Despite some structural problems, sincerely made German docu "White Ravens -- Nightmare in Chechnya" presents a harrowing enough portrait of emotionally and physically damaged Russian soldiers to merit serious attention from fests, broadcasters and even theatrical distribs looking for niche non-fiction product.
Despite some structural problems, sincerely made German docu “White Ravens — Nightmare in Chechnya” presents a harrowing enough portrait of emotionally and physically damaged Russian soldiers to merit serious attention from fests, broadcasters and even theatrical distribs looking for niche non-fiction product.
Three years in the making, pic by helmers Johann Feindt and Tamara Trampe, who both have sturdy docmaking credits behind them, focus mainly on four vets — three of the Chechen conflict, one from Afghanistan — trying to cope with return to civilian life. Nurse Katya K. needed the money at the time of signing up to work in a military field hospital, but returned to St. Petersburg with head injuries and deep psychological scars. Petya Sch. is seen first in homemovie footage as a hearty young man playing guitar just before he left for the front; he came back missing an arm and a leg.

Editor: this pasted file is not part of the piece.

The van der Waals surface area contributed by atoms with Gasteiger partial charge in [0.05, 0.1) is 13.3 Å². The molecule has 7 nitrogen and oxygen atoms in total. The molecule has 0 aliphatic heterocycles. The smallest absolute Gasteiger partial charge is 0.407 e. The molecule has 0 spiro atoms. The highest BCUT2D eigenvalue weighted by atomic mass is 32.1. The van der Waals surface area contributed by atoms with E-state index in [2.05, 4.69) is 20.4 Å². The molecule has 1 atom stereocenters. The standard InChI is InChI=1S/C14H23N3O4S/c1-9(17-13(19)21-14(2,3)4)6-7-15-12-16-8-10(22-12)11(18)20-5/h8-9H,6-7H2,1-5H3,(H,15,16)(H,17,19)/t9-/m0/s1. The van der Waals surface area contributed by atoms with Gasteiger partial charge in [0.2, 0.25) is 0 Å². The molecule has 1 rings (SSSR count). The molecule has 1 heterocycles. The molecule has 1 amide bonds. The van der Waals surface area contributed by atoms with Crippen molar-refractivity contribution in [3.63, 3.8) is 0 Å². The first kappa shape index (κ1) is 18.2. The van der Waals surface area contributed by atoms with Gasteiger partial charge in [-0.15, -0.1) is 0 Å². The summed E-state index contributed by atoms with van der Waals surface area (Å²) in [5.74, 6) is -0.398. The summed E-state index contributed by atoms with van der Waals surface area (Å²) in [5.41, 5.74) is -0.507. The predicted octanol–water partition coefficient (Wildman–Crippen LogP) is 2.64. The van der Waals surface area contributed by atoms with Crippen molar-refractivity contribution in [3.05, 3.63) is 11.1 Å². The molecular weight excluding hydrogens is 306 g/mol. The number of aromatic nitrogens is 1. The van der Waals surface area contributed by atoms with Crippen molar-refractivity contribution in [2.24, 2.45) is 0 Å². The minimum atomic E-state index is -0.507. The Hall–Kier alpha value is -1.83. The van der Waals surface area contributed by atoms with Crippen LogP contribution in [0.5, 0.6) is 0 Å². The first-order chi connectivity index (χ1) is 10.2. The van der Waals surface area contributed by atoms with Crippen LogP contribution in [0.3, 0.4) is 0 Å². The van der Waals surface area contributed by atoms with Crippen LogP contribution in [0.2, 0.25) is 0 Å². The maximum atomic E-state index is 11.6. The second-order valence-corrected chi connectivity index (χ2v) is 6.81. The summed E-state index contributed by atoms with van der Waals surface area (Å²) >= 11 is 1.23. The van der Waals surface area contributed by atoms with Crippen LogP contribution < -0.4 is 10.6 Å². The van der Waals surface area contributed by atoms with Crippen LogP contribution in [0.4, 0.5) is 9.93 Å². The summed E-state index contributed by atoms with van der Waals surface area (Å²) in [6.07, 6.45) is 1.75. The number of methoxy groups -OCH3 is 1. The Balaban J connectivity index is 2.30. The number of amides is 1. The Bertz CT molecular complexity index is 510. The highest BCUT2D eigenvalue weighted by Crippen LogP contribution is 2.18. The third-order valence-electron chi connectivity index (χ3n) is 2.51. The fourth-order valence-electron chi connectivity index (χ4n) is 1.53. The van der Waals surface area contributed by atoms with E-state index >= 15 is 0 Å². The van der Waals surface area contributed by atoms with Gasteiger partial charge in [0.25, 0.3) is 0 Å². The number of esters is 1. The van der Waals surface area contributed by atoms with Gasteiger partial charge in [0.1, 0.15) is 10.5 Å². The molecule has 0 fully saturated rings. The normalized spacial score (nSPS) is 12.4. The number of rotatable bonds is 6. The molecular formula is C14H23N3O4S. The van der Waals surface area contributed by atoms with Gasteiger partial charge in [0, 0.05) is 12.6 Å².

For contrast, filmmakers interview Sergei B, a vet from the 1980s Afghani conflict, still fighting his demons with drink and drugs. His story illustrates how long war haunts its victims.
Most disturbing strand concerns young Kiril S., a handsome boy whose cheerful letters home from Chechnya are read in voiceover to provide ironic counterpoint. After having been captured by the rebels and held prisoner, he is met later in a Moscow mental hospital in a near catatonic state, but still doted on by his adoring mother Tamara. Eventually released, he rapes a 9-year-old girl while drunk and is sentenced to 15 years in prison.
Considerable screen time is devoted to the Committee of Mothers of Russian Soldiers, a volunteer organization run by a cast of flinty women who fight for prisoners’ rights and support those who desert. Threaded throughout the film, helmers show footage of captured Chechen rebels to various interviewees, trying to ascertain ID. It’s an investigative strand that feels more like the subject of another film entirely, one perhaps deserving of its own feature treatment.
While helmers are occasionally heard offscreen asking questions, shooting style is self-effacing, favoring simple, long takes shot on digital equipment. In contrast to Pirjo Honkasalo’s recent poetic docu look at Chechnya, “The 3 Rooms of Melancholia,” Feindt and Trampe seem to shun stylizing technique in order to serve stories straight up, creating a flat, TV-doc quality.